Sulindac selectively inhibits colon tumor cell growth by activating the cGMP/PKG pathway to suppress Wnt/β-catenin signaling.

TitleSulindac selectively inhibits colon tumor cell growth by activating the cGMP/PKG pathway to suppress Wnt/β-catenin signaling.
Publication TypeJournal Article
Year of Publication2013
AuthorsLi N, Xi Y, Tinsley HN, Gurpinar E, Gary BD, Zhu B, Li Y, Chen X, Keeton AB, Abadi AH, Moyer MP, Grizzle WE, Chang W-C, Clapper ML, Piazza GA
JournalMolecular cancer therapeutics
Volume12
Issue9
Pagination1848-59
Date Published2013 Sep
Abstract

Nonsteroidal anti-inflammatory drugs (NSAID) display promising antineoplastic activity for colorectal and other cancers, but toxicity from COX inhibition limits their long-term use for chemoprevention. Previous studies have concluded that the basis for their tumor cell growth inhibitory activity does not require COX inhibition, although the underlying mechanism is poorly understood. Here, we report that the NSAID sulindac sulfide inhibits cyclic guanosine 3',5'-monophosphate phosphodiesterase (cGMP PDE) activity to increase intracellular cGMP levels and activate cGMP-dependent protein kinase (PKG) at concentrations that inhibit proliferation and induce apoptosis of colon tumor cells. Sulindac sulfide did not activate the cGMP/PKG pathway, nor affect proliferation or apoptosis in normal colonocytes. Knockdown of the cGMP-specific PDE5 isozyme by siRNA and PDE5-specific inhibitors tadalafil and sildenafil also selectively inhibited the growth of colon tumor cells that expressed high levels of PDE5 compared with colonocytes. The mechanism by which sulindac sulfide and the cGMP/PKG pathway inhibits colon tumor cell growth involves the transcriptional suppression of β-catenin to inhibit Wnt/β-catenin T-cell factor transcriptional activity, leading to downregulation of cyclin D1 and survivin. These observations suggest that safer and more efficacious sulindac derivatives can be developed for colorectal cancer chemoprevention by targeting PDE5 and possibly other cGMP-degrading isozymes.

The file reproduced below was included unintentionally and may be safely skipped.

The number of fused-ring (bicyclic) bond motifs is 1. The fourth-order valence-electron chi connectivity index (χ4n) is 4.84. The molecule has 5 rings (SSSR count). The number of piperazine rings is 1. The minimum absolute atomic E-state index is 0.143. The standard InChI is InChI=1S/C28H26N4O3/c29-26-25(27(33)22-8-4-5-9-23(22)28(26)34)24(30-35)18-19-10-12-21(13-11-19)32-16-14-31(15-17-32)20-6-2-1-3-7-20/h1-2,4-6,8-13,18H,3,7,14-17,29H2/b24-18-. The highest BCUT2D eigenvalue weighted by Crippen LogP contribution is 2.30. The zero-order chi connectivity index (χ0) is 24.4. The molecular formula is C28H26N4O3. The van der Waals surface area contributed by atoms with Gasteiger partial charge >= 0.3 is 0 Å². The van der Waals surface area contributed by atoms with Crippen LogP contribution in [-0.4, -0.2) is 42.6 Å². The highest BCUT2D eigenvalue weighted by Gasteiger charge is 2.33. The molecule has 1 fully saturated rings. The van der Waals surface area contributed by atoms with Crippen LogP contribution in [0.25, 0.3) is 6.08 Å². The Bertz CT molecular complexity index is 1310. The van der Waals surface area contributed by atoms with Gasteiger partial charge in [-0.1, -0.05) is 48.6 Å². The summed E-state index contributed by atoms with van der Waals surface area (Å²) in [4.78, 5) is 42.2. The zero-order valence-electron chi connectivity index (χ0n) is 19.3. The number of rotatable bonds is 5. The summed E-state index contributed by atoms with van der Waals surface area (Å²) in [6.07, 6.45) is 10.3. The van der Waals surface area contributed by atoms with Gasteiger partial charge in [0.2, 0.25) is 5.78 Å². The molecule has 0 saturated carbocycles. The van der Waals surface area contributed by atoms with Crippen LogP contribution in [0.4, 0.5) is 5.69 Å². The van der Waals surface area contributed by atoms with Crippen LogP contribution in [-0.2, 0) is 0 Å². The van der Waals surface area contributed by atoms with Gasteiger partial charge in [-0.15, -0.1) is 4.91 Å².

DOI10.4161/cib.24493
Alternate JournalMol. Cancer Ther.